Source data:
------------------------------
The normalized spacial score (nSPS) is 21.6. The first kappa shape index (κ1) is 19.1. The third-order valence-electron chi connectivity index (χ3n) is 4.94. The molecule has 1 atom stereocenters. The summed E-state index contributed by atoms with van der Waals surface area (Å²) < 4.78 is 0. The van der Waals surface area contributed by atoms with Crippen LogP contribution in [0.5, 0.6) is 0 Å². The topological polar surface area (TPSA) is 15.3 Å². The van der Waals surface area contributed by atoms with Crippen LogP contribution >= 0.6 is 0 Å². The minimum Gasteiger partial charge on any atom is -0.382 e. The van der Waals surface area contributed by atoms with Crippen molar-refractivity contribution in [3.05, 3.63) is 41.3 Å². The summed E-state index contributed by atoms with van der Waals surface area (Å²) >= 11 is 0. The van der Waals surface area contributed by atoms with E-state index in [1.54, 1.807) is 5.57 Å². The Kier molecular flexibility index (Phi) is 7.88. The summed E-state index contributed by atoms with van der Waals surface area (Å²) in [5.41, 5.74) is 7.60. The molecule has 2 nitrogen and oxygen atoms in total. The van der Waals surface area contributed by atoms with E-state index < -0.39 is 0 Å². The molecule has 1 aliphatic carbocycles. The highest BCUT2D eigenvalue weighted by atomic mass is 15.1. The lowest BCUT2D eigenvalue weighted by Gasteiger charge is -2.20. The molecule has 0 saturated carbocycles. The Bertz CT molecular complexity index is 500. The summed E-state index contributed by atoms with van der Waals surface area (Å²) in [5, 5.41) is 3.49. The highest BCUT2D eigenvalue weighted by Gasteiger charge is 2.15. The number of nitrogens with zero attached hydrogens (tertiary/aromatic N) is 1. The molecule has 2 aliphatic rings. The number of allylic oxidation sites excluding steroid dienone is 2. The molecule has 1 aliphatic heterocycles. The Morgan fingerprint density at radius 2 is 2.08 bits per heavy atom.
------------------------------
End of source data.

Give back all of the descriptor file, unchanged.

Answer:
The normalized spacial score (nSPS) is 21.6. The first kappa shape index (κ1) is 19.1. The third-order valence-electron chi connectivity index (χ3n) is 4.94. The molecule has 1 atom stereocenters. The summed E-state index contributed by atoms with van der Waals surface area (Å²) < 4.78 is 0. The van der Waals surface area contributed by atoms with Crippen LogP contribution in [0.5, 0.6) is 0 Å². The topological polar surface area (TPSA) is 15.3 Å². The van der Waals surface area contributed by atoms with Crippen LogP contribution >= 0.6 is 0 Å². The minimum Gasteiger partial charge on any atom is -0.382 e. The van der Waals surface area contributed by atoms with Crippen molar-refractivity contribution in [3.05, 3.63) is 41.3 Å². The summed E-state index contributed by atoms with van der Waals surface area (Å²) >= 11 is 0. The van der Waals surface area contributed by atoms with E-state index in [1.54, 1.807) is 5.57 Å². The Kier molecular flexibility index (Phi) is 7.88. The summed E-state index contributed by atoms with van der Waals surface area (Å²) in [5.41, 5.74) is 7.60. The molecule has 2 nitrogen and oxygen atoms in total. The van der Waals surface area contributed by atoms with E-state index < -0.39 is 0 Å². The molecule has 1 aliphatic carbocycles. The highest BCUT2D eigenvalue weighted by atomic mass is 15.1. The lowest BCUT2D eigenvalue weighted by Gasteiger charge is -2.20. The molecule has 0 saturated carbocycles. The Bertz CT molecular complexity index is 500. The summed E-state index contributed by atoms with van der Waals surface area (Å²) in [5, 5.41) is 3.49. The highest BCUT2D eigenvalue weighted by Gasteiger charge is 2.15. The number of nitrogens with zero attached hydrogens (tertiary/aromatic N) is 1. The molecule has 2 aliphatic rings. The number of allylic oxidation sites excluding steroid dienone is 2. The molecule has 1 aliphatic heterocycles. The Morgan fingerprint density at radius 2 is 2.08 bits per heavy atom.